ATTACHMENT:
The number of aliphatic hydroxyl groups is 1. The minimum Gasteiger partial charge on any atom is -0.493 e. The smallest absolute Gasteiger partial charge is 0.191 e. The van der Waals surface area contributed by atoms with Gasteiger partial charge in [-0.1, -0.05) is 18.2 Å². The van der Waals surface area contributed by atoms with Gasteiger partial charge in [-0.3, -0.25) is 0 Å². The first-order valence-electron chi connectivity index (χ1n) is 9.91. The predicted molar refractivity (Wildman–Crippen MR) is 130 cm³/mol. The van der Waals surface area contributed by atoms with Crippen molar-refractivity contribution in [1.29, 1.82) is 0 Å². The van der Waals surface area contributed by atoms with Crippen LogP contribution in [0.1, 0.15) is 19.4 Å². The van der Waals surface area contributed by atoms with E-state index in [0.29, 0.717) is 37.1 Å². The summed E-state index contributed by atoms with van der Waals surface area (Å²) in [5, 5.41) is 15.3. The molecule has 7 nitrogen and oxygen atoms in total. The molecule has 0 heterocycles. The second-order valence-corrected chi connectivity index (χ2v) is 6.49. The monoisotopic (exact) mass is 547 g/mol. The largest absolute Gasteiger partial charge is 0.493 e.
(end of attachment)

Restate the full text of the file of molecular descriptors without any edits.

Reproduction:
The number of aliphatic hydroxyl groups is 1. The minimum Gasteiger partial charge on any atom is -0.493 e. The smallest absolute Gasteiger partial charge is 0.191 e. The van der Waals surface area contributed by atoms with Gasteiger partial charge in [-0.1, -0.05) is 18.2 Å². The van der Waals surface area contributed by atoms with Gasteiger partial charge in [-0.3, -0.25) is 0 Å². The first-order valence-electron chi connectivity index (χ1n) is 9.91. The predicted molar refractivity (Wildman–Crippen MR) is 130 cm³/mol. The van der Waals surface area contributed by atoms with Crippen molar-refractivity contribution in [1.29, 1.82) is 0 Å². The van der Waals surface area contributed by atoms with Crippen LogP contribution in [0.1, 0.15) is 19.4 Å². The van der Waals surface area contributed by atoms with E-state index in [0.29, 0.717) is 37.1 Å². The summed E-state index contributed by atoms with van der Waals surface area (Å²) in [5, 5.41) is 15.3. The molecule has 7 nitrogen and oxygen atoms in total. The molecule has 0 heterocycles. The second-order valence-corrected chi connectivity index (χ2v) is 6.49. The monoisotopic (exact) mass is 547 g/mol. The largest absolute Gasteiger partial charge is 0.493 e.